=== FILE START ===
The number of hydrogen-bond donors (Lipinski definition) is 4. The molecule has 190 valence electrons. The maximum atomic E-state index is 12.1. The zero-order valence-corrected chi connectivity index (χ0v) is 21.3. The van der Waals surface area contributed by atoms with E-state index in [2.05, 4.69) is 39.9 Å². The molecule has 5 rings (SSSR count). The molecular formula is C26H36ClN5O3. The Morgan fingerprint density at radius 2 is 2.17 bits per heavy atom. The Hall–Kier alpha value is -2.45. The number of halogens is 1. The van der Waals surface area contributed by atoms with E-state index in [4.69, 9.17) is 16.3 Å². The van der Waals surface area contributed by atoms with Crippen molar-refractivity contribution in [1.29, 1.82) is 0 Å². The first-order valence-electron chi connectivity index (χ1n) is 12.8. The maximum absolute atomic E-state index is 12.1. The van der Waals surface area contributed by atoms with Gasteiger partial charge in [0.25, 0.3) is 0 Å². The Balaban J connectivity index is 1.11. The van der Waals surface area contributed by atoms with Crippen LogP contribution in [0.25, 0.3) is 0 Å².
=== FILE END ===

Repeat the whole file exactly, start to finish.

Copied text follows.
The number of hydrogen-bond donors (Lipinski definition) is 4. The molecule has 190 valence electrons. The maximum atomic E-state index is 12.1. The zero-order valence-corrected chi connectivity index (χ0v) is 21.3. The van der Waals surface area contributed by atoms with E-state index in [2.05, 4.69) is 39.9 Å². The molecule has 5 rings (SSSR count). The molecular formula is C26H36ClN5O3. The Morgan fingerprint density at radius 2 is 2.17 bits per heavy atom. The Hall–Kier alpha value is -2.45. The number of halogens is 1. The van der Waals surface area contributed by atoms with E-state index in [4.69, 9.17) is 16.3 Å². The van der Waals surface area contributed by atoms with Crippen molar-refractivity contribution in [1.29, 1.82) is 0 Å². The first-order valence-electron chi connectivity index (χ1n) is 12.8. The maximum absolute atomic E-state index is 12.1. The van der Waals surface area contributed by atoms with Gasteiger partial charge in [0.25, 0.3) is 0 Å². The Balaban J connectivity index is 1.11. The van der Waals surface area contributed by atoms with Crippen LogP contribution in [0.25, 0.3) is 0 Å².